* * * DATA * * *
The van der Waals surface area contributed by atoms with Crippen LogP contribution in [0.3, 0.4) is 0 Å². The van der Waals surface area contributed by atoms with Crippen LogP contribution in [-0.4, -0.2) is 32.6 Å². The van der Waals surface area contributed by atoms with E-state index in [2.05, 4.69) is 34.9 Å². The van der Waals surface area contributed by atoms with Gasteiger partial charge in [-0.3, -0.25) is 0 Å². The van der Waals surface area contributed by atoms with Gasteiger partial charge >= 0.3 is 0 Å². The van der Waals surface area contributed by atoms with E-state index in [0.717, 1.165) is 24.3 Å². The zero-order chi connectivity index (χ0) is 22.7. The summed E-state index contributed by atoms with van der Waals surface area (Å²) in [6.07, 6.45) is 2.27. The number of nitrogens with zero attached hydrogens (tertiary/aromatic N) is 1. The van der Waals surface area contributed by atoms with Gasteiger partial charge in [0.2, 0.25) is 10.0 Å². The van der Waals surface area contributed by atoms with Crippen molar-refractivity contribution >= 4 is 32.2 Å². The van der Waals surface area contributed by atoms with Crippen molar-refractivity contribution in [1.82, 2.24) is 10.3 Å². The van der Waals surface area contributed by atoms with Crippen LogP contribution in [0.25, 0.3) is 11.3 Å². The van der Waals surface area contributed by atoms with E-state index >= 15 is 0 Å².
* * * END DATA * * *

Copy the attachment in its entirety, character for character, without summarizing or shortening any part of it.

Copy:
The van der Waals surface area contributed by atoms with Crippen LogP contribution in [0.3, 0.4) is 0 Å². The van der Waals surface area contributed by atoms with Crippen LogP contribution in [-0.4, -0.2) is 32.6 Å². The van der Waals surface area contributed by atoms with E-state index in [2.05, 4.69) is 34.9 Å². The van der Waals surface area contributed by atoms with Gasteiger partial charge in [-0.3, -0.25) is 0 Å². The van der Waals surface area contributed by atoms with Gasteiger partial charge >= 0.3 is 0 Å². The van der Waals surface area contributed by atoms with E-state index in [0.717, 1.165) is 24.3 Å². The zero-order chi connectivity index (χ0) is 22.7. The summed E-state index contributed by atoms with van der Waals surface area (Å²) in [6.07, 6.45) is 2.27. The number of nitrogens with zero attached hydrogens (tertiary/aromatic N) is 1. The van der Waals surface area contributed by atoms with Gasteiger partial charge in [0.2, 0.25) is 10.0 Å². The van der Waals surface area contributed by atoms with Crippen molar-refractivity contribution >= 4 is 32.2 Å². The van der Waals surface area contributed by atoms with Crippen molar-refractivity contribution in [1.82, 2.24) is 10.3 Å². The van der Waals surface area contributed by atoms with Crippen LogP contribution in [0.25, 0.3) is 11.3 Å². The van der Waals surface area contributed by atoms with E-state index >= 15 is 0 Å².